Despite NASA’s attempts at anthropomorphism, the Mars rovers do not talk, so Spirit was unable to utter any last words. But we did get to share its final view. Behold, our departed rover’s last Martian vista, the Columbia Hills.
Spirit Mars rover, Courtesy NASA
The Mars rover Spirit landed on the Red Planet on January 3, 2004, for a mission that was scheduled to last 90 Martian days, or sols (one sol is about 1.03 Earth days). More than two years later, it looks like the hugely successful mission might finally be coming to an end. The motor that drives Spirits right-front wheel has stopped working, limiting the rovers mobility. And if Spirit cant reach the other side of a nearby hill soon, it wont be able to correctly orient its solar panels for the coming Martian winter. If it doesnt get enough power over the winter, it wont be able to run the heaters that keep its electronics from freezing. But even if it fails, its twin rover Opportunity is still rolling on all six wheels. —Michael Moyer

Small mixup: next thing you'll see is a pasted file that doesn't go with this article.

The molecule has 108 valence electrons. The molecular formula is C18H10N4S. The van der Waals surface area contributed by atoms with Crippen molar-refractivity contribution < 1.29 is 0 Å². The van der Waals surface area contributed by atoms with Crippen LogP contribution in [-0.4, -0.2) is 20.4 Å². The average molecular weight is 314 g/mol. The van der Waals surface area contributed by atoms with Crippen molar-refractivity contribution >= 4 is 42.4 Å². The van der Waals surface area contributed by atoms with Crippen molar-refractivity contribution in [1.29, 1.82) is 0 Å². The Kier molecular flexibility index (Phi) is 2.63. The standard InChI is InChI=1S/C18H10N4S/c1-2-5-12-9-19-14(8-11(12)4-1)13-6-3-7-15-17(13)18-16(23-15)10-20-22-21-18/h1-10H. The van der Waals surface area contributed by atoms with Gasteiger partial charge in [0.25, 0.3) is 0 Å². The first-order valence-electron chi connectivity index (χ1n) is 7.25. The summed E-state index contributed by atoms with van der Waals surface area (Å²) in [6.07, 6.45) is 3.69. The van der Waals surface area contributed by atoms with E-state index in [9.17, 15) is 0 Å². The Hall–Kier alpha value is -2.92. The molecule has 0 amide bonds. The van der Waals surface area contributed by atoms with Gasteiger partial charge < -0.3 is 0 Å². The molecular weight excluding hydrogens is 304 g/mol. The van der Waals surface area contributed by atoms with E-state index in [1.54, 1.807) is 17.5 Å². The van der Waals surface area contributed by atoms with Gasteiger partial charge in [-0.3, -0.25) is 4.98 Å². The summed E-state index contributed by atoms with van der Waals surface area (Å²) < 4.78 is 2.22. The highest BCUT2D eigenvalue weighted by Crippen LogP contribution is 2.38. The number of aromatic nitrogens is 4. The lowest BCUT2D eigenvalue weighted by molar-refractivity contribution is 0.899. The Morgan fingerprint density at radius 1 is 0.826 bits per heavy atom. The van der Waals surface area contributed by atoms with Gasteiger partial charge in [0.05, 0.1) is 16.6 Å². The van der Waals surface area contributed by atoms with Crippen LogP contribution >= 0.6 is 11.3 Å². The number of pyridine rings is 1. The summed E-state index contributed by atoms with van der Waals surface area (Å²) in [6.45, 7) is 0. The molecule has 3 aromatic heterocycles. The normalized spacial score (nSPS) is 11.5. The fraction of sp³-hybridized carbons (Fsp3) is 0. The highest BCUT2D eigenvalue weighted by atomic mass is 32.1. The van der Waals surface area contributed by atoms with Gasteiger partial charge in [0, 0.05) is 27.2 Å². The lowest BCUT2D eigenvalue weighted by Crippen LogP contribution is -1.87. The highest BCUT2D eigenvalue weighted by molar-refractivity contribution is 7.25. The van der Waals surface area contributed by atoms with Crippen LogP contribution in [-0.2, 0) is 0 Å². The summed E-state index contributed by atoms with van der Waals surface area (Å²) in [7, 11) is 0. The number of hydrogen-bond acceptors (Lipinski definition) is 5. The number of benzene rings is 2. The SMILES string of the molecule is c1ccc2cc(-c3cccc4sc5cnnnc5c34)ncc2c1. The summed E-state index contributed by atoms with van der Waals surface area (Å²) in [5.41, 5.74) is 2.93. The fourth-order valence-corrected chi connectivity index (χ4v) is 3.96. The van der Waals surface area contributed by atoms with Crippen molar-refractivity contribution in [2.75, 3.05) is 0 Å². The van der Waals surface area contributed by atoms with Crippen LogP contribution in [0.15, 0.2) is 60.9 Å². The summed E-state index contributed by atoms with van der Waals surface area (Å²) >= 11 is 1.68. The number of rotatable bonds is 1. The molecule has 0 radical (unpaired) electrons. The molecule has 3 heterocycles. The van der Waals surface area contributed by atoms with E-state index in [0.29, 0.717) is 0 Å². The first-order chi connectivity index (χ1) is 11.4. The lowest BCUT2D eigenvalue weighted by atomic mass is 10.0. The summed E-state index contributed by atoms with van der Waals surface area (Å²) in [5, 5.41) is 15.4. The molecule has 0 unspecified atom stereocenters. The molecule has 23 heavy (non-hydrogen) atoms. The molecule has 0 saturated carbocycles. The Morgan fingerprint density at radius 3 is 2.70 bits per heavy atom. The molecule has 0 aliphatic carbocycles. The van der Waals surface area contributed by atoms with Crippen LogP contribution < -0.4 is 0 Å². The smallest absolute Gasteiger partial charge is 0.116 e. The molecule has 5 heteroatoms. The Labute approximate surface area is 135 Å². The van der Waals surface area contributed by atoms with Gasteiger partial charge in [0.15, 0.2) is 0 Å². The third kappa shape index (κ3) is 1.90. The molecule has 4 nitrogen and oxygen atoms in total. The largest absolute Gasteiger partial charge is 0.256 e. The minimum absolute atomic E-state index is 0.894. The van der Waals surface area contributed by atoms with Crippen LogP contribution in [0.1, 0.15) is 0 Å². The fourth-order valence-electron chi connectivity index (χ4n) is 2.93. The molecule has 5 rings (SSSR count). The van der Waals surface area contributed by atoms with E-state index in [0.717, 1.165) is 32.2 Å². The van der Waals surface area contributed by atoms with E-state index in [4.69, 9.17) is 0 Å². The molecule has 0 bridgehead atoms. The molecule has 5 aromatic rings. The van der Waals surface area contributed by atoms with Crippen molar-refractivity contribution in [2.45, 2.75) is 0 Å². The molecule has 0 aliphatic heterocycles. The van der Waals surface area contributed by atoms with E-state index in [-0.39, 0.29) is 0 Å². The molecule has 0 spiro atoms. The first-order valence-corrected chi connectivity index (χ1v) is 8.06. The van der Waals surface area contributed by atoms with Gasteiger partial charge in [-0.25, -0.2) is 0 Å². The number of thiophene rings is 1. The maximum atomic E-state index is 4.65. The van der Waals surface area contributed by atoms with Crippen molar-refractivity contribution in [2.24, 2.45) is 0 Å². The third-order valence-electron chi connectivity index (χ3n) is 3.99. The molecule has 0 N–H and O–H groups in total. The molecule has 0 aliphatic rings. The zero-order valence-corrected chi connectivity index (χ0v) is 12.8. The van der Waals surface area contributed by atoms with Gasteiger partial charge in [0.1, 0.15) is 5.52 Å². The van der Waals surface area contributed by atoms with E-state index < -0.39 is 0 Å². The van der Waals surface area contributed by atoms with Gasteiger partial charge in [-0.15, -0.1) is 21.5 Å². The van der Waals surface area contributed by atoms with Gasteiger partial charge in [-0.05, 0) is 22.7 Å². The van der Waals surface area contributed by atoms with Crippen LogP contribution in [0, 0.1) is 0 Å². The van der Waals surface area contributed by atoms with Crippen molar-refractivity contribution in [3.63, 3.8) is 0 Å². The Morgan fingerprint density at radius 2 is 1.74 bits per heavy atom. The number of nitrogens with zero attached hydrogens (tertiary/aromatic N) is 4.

The Mars rovers Spirit and Opportunity won a Best of Whats New Grand Award in 2004.